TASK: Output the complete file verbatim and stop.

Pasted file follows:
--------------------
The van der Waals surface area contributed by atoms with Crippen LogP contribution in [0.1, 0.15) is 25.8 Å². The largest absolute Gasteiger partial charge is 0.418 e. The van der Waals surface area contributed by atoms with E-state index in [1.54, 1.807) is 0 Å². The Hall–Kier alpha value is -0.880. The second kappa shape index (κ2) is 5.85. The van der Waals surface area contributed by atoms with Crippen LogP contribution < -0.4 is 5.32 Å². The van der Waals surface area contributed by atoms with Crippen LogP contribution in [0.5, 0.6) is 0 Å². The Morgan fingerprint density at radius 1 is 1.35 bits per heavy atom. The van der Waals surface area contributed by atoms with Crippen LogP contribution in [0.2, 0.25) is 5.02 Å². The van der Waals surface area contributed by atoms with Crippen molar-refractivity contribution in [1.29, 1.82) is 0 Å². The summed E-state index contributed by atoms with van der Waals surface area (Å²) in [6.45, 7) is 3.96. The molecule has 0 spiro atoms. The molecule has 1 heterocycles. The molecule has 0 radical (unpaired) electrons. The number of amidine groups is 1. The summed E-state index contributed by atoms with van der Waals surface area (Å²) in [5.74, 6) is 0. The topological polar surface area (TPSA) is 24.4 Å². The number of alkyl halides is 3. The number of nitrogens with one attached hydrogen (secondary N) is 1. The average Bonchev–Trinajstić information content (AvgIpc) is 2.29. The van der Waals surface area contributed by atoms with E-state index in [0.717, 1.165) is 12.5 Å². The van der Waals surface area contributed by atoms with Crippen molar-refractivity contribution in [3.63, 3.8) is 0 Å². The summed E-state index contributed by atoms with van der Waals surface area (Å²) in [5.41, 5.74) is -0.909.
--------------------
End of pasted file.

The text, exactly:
The van der Waals surface area contributed by atoms with Crippen LogP contribution in [0.1, 0.15) is 25.8 Å². The largest absolute Gasteiger partial charge is 0.418 e. The van der Waals surface area contributed by atoms with E-state index in [1.54, 1.807) is 0 Å². The Hall–Kier alpha value is -0.880. The second kappa shape index (κ2) is 5.85. The van der Waals surface area contributed by atoms with Crippen LogP contribution < -0.4 is 5.32 Å². The van der Waals surface area contributed by atoms with Crippen LogP contribution in [0.5, 0.6) is 0 Å². The Morgan fingerprint density at radius 1 is 1.35 bits per heavy atom. The van der Waals surface area contributed by atoms with Crippen LogP contribution in [0.2, 0.25) is 5.02 Å². The van der Waals surface area contributed by atoms with Crippen molar-refractivity contribution in [1.29, 1.82) is 0 Å². The summed E-state index contributed by atoms with van der Waals surface area (Å²) in [6.45, 7) is 3.96. The molecule has 0 spiro atoms. The molecule has 1 heterocycles. The molecule has 0 radical (unpaired) electrons. The number of amidine groups is 1. The summed E-state index contributed by atoms with van der Waals surface area (Å²) in [5.74, 6) is 0. The topological polar surface area (TPSA) is 24.4 Å². The number of alkyl halides is 3. The number of nitrogens with one attached hydrogen (secondary N) is 1. The average Bonchev–Trinajstić information content (AvgIpc) is 2.29. The van der Waals surface area contributed by atoms with E-state index in [0.717, 1.165) is 12.5 Å². The van der Waals surface area contributed by atoms with Crippen molar-refractivity contribution in [3.63, 3.8) is 0 Å². The summed E-state index contributed by atoms with van der Waals surface area (Å²) in [5.41, 5.74) is -0.909.